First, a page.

An interesting Twitter ping pong last week centred around appropriate dress for breakfast in a business hotel lounge. While the “offended” party claimed that appearing in ‘night wear’ of any type for breakfast in the lounge was an ‘insult’ to other guests, many others saw nothing wrong with a person on a business trip enjoying a leisurely breakfast in an informal dress. BUsiness etiquette— be it dressing or behaving in a particular manner – is, no doubt, a tricky ground. As opinions vary and personal preferences win arguments, it is difficult to decide where the line of propriety should be drawn. Business etiquette is interpreted as aspect of behaviour and deportment that support a civil existence and contributes to the ease of doing business and transaction, either personal or corporate. The extent to which these are stressed upon in a business context, varies from brand to brand and company to company. Making peace with the expectations of a company and situation and not viewing it as an encumbrance, is the first step to realising and internalising, aspects of mutually respectful existence, crucial to business facilitation. Here are a few key aspects of business etiquette to bear in mind, or retain on a good to know basis:
Personal and social space
In inter-cultural communication, not limited to language, the signs and the non-verbal hints that we relay to the fellow conference attendee from another country, hold great importance. Air kissing, hugging, shaking hands even the pressure applied; maintaining distance in a queue, maintaining eye contact, and not staring blankly, while speaking to a fellow colleague, exiting a conversation and conveying that message appropriately- are all significant, when it comes to maintaining and giving mutual social respect.
Being alert to the surroundings, taking cues from the observed behaviour and yes asking timely questions when in doubt, would help. Good to know that personal views and behaviour patterns are best left at home- also not to stand on ceremony with friends but surely with acquaintances in a business setting.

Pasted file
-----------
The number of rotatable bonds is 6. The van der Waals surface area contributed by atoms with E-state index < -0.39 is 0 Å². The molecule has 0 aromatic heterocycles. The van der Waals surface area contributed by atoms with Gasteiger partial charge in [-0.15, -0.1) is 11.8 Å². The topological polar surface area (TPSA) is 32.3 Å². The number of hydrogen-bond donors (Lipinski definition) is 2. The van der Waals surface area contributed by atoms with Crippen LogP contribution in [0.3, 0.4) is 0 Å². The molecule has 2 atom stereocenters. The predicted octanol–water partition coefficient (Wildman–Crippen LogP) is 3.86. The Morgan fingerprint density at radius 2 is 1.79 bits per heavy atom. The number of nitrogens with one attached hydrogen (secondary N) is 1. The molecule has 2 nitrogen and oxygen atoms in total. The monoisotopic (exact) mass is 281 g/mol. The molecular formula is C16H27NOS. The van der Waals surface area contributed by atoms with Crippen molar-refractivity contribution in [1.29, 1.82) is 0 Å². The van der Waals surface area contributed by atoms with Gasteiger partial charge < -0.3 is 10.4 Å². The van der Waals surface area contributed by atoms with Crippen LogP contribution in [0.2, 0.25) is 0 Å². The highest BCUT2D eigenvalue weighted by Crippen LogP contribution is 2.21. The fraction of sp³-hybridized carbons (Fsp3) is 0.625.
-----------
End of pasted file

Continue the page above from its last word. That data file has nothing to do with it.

Inclusivity and diversity are not mere fads on paper in the corporate world and otherwise. With a sharp and increasing focus on sensitivity and inclusivity at the workplace, it’s great to sensitise oneself on aspects of etiquette in this sphere. A more egalitarian workplace with traditional hierarchical orders flattening and an expectation of a more relaxed work atmosphere, doesn’t imply. A complete negation of the Ps and Qs of business etiquette entirely.
It is better to err on the side of formality, in some situations. When on a business trip, staying at a business hotel knowing the norms of dress even it is for ones’ family, is a must check. Of course the Starch-March, days are well beyond over, selecting a pair of well-ironed business suit as the case may be — will make the turn-out sharper and more focussed as against an informal attire. It remains of course, a part of the employee discretion if it is a casual coffee catch up, Friday dressing norm or the relaxed, based on the type of industry one belongs to. There are no rules set in stone except for the one that mandates sensitivity towards the other person’s business dealing sensibilities — that includes, demeanour, decorum, dialogue and yes, dress!
In a somewhat exacting standards of etiquette one needn’t be faced with the existential question of ‘being yourself’. Sure be that — only a better version of yourself, with etiquette that one expects from the other person. Trust me there are days when you do. A win-win situation for the company, you and the business world.
The pitch, tone and lexis, all get suitably tweaked while conversing with people from different cultural contexts within or outside of the country. This however should not imply flattening of a dialogue based on stereotype, or a sweeping generalisation. Knowing about the client or business partner’s background will give you a heads-up on the topics of mutual interest to discuss and changing the tone to ease the communication.
Even inserting silences, where ever required, can be judged best by keenly observing the response of the company. What may be viewed as polite in one’s context may be viewed as overbearing or even rude. This holds true especially for dining etiquette where one’s insistence on serving the other might be seen as an unnecessary intrusion.